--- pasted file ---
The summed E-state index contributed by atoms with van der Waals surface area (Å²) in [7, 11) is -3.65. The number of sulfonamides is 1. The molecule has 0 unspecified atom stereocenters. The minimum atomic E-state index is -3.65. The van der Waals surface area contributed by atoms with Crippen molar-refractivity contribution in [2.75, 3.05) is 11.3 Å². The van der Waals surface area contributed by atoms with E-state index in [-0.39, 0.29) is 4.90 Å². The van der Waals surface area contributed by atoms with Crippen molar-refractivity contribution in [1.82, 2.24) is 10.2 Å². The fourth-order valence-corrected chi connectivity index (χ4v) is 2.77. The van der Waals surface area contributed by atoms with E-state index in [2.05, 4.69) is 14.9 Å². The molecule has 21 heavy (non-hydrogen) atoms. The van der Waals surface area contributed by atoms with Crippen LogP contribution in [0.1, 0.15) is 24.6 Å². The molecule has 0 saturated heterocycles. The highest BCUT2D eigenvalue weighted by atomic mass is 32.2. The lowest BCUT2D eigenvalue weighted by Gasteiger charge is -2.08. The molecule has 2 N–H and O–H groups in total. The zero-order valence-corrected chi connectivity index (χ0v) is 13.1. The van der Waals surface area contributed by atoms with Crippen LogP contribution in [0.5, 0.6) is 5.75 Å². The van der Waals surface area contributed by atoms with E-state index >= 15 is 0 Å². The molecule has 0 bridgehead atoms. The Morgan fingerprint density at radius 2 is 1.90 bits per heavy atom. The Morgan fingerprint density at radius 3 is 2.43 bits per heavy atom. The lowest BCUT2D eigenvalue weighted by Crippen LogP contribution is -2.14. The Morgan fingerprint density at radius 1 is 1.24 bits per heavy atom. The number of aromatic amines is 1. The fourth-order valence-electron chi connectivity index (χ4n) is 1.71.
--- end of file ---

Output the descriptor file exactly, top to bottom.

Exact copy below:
The summed E-state index contributed by atoms with van der Waals surface area (Å²) in [7, 11) is -3.65. The number of sulfonamides is 1. The molecule has 0 unspecified atom stereocenters. The minimum atomic E-state index is -3.65. The van der Waals surface area contributed by atoms with Crippen molar-refractivity contribution in [2.75, 3.05) is 11.3 Å². The van der Waals surface area contributed by atoms with E-state index in [-0.39, 0.29) is 4.90 Å². The van der Waals surface area contributed by atoms with Crippen molar-refractivity contribution in [1.82, 2.24) is 10.2 Å². The fourth-order valence-corrected chi connectivity index (χ4v) is 2.77. The van der Waals surface area contributed by atoms with E-state index in [2.05, 4.69) is 14.9 Å². The molecule has 21 heavy (non-hydrogen) atoms. The van der Waals surface area contributed by atoms with Crippen LogP contribution in [0.1, 0.15) is 24.6 Å². The molecule has 0 saturated heterocycles. The highest BCUT2D eigenvalue weighted by atomic mass is 32.2. The lowest BCUT2D eigenvalue weighted by Gasteiger charge is -2.08. The molecule has 2 N–H and O–H groups in total. The zero-order valence-corrected chi connectivity index (χ0v) is 13.1. The van der Waals surface area contributed by atoms with Crippen LogP contribution in [0.5, 0.6) is 5.75 Å². The van der Waals surface area contributed by atoms with E-state index >= 15 is 0 Å². The molecule has 0 bridgehead atoms. The Morgan fingerprint density at radius 2 is 1.90 bits per heavy atom. The Morgan fingerprint density at radius 3 is 2.43 bits per heavy atom. The lowest BCUT2D eigenvalue weighted by Crippen LogP contribution is -2.14. The Morgan fingerprint density at radius 1 is 1.24 bits per heavy atom. The number of aromatic amines is 1. The fourth-order valence-electron chi connectivity index (χ4n) is 1.71.